Book Review: A Passage to Shambhala (The Explorers Guild #1) by Jon Baird and Kevin Costner

Why have I never heard of this book before? It has been out for three years and only when my mother took it out at the library did I ever hear of it’s existence, which just astonishes me. And yes, the second author, Kevin Costner, is the same actor and filmmaker that so many people know and love (for me, his movies are hit or miss but I do like his acting).

How do I describe this book? I have so many words and yet so few which truly encompass it.

Release: Oct. 20, 2015

Synopsis: The book centers around the mysterious “The Explorers Guild” organization, a place where adventurers come to feel at home. Set during WWI, the plot follows brothers Arthur and John Ogden and a cast of truly unique characters as they journey through the world in search of the legendary city of Shambhala.

Non-Spoiler Review

This book is intimidating even to start, considering it sits at nearly 800 pages, a mash between a graphic novel (like the Tintin series) and a classic lost world book like King Solomon’s Mines or The Lost World. Some pages will be written in proper prose, while others deviate into a comic book. Just for the incredible design of this book (the pages meant to look old, the artwork, the detailed descriptions), I could easily recommend it. The humor is hilarious and, while the plot and pacing is not without its faults, if you like the Lost World genre, I highly recommend this book.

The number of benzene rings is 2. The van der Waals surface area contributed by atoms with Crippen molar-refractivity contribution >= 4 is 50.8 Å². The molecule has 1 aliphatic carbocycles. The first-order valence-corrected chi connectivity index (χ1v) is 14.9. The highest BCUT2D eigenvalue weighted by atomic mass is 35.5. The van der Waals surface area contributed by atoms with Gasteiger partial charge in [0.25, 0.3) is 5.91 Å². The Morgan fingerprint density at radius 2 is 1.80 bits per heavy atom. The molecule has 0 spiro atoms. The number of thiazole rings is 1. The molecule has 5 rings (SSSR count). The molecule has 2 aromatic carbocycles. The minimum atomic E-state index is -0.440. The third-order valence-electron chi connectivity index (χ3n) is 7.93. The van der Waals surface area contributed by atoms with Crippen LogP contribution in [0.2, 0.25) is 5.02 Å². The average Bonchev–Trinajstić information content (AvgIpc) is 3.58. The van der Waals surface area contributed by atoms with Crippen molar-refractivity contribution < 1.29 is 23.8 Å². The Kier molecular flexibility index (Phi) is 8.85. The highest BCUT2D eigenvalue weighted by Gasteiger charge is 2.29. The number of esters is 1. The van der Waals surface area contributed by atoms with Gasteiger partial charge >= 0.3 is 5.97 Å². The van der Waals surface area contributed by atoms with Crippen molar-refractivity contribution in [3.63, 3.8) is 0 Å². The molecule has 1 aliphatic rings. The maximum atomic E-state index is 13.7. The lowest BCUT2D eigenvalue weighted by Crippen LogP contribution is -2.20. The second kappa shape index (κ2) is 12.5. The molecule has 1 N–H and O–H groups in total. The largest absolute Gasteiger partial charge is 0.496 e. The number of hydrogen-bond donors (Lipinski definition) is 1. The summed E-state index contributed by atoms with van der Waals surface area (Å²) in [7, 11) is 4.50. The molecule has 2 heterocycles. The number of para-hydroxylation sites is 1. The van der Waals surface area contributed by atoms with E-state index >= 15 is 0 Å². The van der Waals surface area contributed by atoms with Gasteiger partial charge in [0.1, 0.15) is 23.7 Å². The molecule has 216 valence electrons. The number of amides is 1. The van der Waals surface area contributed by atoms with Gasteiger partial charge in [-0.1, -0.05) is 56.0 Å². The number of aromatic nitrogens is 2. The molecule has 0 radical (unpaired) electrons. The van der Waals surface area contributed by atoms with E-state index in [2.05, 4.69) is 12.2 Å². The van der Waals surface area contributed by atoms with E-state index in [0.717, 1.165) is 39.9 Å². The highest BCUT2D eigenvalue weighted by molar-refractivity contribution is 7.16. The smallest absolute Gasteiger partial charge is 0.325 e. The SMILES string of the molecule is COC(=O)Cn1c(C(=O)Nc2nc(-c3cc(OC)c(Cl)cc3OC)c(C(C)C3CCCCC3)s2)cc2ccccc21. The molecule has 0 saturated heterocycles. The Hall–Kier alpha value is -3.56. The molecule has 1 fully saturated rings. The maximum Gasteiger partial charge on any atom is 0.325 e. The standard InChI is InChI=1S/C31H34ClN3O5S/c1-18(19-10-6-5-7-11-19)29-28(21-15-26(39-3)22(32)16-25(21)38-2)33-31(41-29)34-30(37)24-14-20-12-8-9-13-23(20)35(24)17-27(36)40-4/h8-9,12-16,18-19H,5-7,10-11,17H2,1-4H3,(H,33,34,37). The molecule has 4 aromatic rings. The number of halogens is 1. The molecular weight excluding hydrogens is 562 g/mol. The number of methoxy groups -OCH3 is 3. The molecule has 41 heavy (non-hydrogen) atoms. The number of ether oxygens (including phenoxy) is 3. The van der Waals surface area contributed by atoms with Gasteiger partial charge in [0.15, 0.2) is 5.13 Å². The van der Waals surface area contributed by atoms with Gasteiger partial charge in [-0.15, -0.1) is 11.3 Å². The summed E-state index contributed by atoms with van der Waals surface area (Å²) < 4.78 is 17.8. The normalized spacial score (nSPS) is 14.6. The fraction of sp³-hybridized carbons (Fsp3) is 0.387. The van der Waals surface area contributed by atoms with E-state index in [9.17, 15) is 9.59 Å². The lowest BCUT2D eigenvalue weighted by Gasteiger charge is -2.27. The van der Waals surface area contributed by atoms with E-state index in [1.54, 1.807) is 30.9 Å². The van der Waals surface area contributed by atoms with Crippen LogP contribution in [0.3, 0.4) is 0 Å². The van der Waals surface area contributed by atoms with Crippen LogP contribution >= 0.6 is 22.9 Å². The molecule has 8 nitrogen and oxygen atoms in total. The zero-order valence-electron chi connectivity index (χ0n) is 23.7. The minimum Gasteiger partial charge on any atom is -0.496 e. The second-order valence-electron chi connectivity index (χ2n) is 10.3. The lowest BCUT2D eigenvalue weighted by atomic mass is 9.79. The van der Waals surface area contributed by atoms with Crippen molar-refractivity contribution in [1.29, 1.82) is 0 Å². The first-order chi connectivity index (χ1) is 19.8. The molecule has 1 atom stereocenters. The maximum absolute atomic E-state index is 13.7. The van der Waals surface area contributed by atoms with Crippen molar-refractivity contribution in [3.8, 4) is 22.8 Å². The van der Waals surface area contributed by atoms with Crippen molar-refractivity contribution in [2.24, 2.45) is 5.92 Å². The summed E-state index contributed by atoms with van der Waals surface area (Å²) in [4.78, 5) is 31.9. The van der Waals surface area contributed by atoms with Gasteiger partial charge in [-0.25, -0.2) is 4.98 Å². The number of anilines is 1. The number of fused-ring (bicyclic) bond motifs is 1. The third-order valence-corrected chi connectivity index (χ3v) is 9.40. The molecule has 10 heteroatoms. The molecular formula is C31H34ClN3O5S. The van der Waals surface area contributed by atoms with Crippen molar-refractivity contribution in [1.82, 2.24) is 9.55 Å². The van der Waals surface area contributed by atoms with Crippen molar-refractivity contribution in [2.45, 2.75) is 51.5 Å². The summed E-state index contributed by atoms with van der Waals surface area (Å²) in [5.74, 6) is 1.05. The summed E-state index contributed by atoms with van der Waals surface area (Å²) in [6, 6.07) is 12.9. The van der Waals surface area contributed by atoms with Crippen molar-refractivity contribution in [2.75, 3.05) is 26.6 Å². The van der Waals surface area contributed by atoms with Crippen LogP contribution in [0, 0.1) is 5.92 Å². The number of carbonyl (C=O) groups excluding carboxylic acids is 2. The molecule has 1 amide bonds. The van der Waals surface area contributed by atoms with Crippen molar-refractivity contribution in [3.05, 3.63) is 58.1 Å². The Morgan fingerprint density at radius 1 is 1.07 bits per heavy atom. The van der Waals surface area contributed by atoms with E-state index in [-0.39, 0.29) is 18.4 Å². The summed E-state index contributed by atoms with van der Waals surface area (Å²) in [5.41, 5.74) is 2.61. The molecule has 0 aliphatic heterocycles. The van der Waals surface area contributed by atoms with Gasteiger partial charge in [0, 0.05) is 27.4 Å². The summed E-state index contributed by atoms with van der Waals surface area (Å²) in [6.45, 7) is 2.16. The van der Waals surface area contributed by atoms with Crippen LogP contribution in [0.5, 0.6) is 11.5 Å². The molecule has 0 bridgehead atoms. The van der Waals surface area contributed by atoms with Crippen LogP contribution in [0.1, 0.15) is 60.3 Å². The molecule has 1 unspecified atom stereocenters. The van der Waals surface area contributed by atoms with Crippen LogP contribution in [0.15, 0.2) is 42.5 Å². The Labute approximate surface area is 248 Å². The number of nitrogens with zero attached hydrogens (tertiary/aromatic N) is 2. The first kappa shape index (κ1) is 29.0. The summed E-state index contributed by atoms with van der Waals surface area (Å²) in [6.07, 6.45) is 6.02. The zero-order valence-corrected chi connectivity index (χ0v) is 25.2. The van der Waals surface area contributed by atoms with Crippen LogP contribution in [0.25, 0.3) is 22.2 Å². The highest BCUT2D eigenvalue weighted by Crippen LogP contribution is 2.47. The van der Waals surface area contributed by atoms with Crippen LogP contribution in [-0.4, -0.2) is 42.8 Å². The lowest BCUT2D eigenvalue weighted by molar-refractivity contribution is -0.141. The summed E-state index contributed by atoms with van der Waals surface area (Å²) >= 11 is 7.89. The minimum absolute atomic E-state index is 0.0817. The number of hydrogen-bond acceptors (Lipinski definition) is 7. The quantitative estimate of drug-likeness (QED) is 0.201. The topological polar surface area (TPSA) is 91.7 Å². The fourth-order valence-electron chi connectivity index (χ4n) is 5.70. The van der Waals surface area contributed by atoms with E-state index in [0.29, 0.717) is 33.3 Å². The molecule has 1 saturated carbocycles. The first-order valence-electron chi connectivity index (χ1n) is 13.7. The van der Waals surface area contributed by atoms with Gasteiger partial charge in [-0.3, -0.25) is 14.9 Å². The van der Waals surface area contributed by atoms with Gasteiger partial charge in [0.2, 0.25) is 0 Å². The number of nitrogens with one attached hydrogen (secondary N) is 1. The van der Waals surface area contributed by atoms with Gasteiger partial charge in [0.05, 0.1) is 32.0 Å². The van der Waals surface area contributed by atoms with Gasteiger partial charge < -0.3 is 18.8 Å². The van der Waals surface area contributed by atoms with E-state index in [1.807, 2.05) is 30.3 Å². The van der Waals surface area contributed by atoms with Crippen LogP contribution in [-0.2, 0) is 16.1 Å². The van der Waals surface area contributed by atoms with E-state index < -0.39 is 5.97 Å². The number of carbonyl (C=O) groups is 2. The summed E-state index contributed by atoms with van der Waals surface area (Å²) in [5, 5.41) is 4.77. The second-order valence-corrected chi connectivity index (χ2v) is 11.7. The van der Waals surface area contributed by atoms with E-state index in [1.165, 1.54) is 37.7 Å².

I happen to love the Lost World genre. I grew up adoring comics series like Tintin and movies like The Mummy. The idea that there are unbelievable historical mysteries still hidden beneath the earth is fascinating to me. And this book certainly delivers.

The story starts off with Arthur Ogden, an adventurer who, on a dare from his cousin, sets off to the Beaufort Sea in the Arctic to find the legendary city of Shambhala in 1912. What he finds changes his life. But we don’t see that immediately, as we move forward in time to 1917, to Mesopotamia, where Arthur’s brother John and his Fifth Dragoon Guards receive a message from his brother that they must aid him in a crazy quest to bring his Shambhala expedition to closure.

On the way, we meet an array of very…unique characters, including actress Evelyn Harrow, who has given up acting for an obsession with Shambhala; Corporal Buchan, a young soldier tasked with delivering Arthur’s message to John and ends up following him and his dragoons; Mr. Sloane, a mysterious man who seems in charge of the expedition; and of course all the violent and slightly insane dragoons who follow John Ogden. And that’s just mentioning a few of the characters, most of which seemed to have left their sanity behind years ago. But the characters by far were my favorite part of this book.